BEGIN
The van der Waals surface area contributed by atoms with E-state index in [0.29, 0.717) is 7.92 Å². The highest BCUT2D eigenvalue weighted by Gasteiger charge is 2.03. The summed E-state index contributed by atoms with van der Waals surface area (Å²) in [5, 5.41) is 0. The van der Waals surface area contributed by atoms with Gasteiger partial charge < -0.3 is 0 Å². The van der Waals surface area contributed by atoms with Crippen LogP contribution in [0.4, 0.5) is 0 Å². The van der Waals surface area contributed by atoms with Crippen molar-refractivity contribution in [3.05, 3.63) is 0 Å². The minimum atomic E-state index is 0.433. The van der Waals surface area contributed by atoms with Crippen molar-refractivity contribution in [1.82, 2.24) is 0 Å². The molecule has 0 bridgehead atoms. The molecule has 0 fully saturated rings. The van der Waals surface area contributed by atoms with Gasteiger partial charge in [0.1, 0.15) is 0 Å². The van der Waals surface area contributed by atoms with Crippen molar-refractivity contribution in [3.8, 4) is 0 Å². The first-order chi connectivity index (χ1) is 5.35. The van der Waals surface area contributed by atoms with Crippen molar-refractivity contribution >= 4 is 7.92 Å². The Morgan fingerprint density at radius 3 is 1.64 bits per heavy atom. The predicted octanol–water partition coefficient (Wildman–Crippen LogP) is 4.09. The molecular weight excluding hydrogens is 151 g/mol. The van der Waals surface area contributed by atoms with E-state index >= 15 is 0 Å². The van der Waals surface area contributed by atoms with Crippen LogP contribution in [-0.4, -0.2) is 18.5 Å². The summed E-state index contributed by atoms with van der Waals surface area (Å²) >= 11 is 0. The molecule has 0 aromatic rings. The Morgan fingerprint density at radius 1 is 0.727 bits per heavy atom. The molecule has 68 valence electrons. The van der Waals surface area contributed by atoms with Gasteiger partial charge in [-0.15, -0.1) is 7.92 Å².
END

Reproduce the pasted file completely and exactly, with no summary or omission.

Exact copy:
The van der Waals surface area contributed by atoms with E-state index in [0.29, 0.717) is 7.92 Å². The highest BCUT2D eigenvalue weighted by Gasteiger charge is 2.03. The summed E-state index contributed by atoms with van der Waals surface area (Å²) in [5, 5.41) is 0. The van der Waals surface area contributed by atoms with Gasteiger partial charge < -0.3 is 0 Å². The van der Waals surface area contributed by atoms with Crippen LogP contribution in [0.4, 0.5) is 0 Å². The van der Waals surface area contributed by atoms with Crippen molar-refractivity contribution in [3.05, 3.63) is 0 Å². The minimum atomic E-state index is 0.433. The van der Waals surface area contributed by atoms with Crippen molar-refractivity contribution in [1.82, 2.24) is 0 Å². The molecule has 0 bridgehead atoms. The molecule has 0 fully saturated rings. The van der Waals surface area contributed by atoms with Gasteiger partial charge in [0.1, 0.15) is 0 Å². The van der Waals surface area contributed by atoms with Crippen molar-refractivity contribution in [3.8, 4) is 0 Å². The first-order chi connectivity index (χ1) is 5.35. The van der Waals surface area contributed by atoms with Crippen molar-refractivity contribution >= 4 is 7.92 Å². The Morgan fingerprint density at radius 3 is 1.64 bits per heavy atom. The predicted octanol–water partition coefficient (Wildman–Crippen LogP) is 4.09. The molecular weight excluding hydrogens is 151 g/mol. The van der Waals surface area contributed by atoms with E-state index >= 15 is 0 Å². The van der Waals surface area contributed by atoms with Crippen LogP contribution in [-0.4, -0.2) is 18.5 Å². The summed E-state index contributed by atoms with van der Waals surface area (Å²) >= 11 is 0. The molecule has 0 aromatic rings. The Morgan fingerprint density at radius 1 is 0.727 bits per heavy atom. The molecule has 68 valence electrons. The van der Waals surface area contributed by atoms with Gasteiger partial charge in [-0.15, -0.1) is 7.92 Å².